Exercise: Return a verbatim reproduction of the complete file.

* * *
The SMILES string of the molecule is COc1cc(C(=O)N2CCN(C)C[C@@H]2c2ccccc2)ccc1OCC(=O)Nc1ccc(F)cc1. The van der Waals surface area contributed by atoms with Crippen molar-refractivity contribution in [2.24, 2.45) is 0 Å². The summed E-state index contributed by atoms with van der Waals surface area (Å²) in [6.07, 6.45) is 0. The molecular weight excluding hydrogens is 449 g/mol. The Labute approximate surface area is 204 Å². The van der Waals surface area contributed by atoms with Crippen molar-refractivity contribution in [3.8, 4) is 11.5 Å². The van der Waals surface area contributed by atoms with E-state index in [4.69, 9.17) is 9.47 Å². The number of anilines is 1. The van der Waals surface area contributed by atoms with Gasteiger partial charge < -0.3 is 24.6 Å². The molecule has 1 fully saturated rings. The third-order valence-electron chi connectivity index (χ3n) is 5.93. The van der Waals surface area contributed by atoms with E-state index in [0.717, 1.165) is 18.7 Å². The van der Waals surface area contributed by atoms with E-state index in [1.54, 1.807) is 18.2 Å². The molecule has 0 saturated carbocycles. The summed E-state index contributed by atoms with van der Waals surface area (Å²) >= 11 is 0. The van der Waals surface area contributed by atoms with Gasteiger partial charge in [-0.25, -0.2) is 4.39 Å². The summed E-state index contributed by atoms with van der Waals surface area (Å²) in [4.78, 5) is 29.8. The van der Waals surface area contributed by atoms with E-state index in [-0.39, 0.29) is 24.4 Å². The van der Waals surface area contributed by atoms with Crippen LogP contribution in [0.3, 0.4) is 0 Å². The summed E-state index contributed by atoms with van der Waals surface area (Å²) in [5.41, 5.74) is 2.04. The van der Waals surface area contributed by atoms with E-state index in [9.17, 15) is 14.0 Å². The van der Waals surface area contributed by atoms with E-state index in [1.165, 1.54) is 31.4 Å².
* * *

The SMILES string of the molecule is COc1cc(C(=O)N2CCN(C)C[C@@H]2c2ccccc2)ccc1OCC(=O)Nc1ccc(F)cc1. The van der Waals surface area contributed by atoms with Crippen molar-refractivity contribution in [2.24, 2.45) is 0 Å². The summed E-state index contributed by atoms with van der Waals surface area (Å²) in [6.07, 6.45) is 0. The molecular weight excluding hydrogens is 449 g/mol. The Labute approximate surface area is 204 Å². The van der Waals surface area contributed by atoms with Crippen molar-refractivity contribution in [3.8, 4) is 11.5 Å². The van der Waals surface area contributed by atoms with E-state index in [4.69, 9.17) is 9.47 Å². The number of anilines is 1. The van der Waals surface area contributed by atoms with Gasteiger partial charge < -0.3 is 24.6 Å². The molecule has 1 fully saturated rings. The third-order valence-electron chi connectivity index (χ3n) is 5.93. The van der Waals surface area contributed by atoms with E-state index in [0.717, 1.165) is 18.7 Å². The van der Waals surface area contributed by atoms with E-state index in [1.54, 1.807) is 18.2 Å². The molecule has 0 saturated carbocycles. The summed E-state index contributed by atoms with van der Waals surface area (Å²) >= 11 is 0. The van der Waals surface area contributed by atoms with Gasteiger partial charge in [-0.25, -0.2) is 4.39 Å². The summed E-state index contributed by atoms with van der Waals surface area (Å²) in [4.78, 5) is 29.8. The van der Waals surface area contributed by atoms with E-state index in [-0.39, 0.29) is 24.4 Å². The van der Waals surface area contributed by atoms with Crippen LogP contribution in [0.3, 0.4) is 0 Å². The summed E-state index contributed by atoms with van der Waals surface area (Å²) in [5.41, 5.74) is 2.04. The van der Waals surface area contributed by atoms with E-state index in [9.17, 15) is 14.0 Å². The van der Waals surface area contributed by atoms with E-state index in [1.165, 1.54) is 31.4 Å².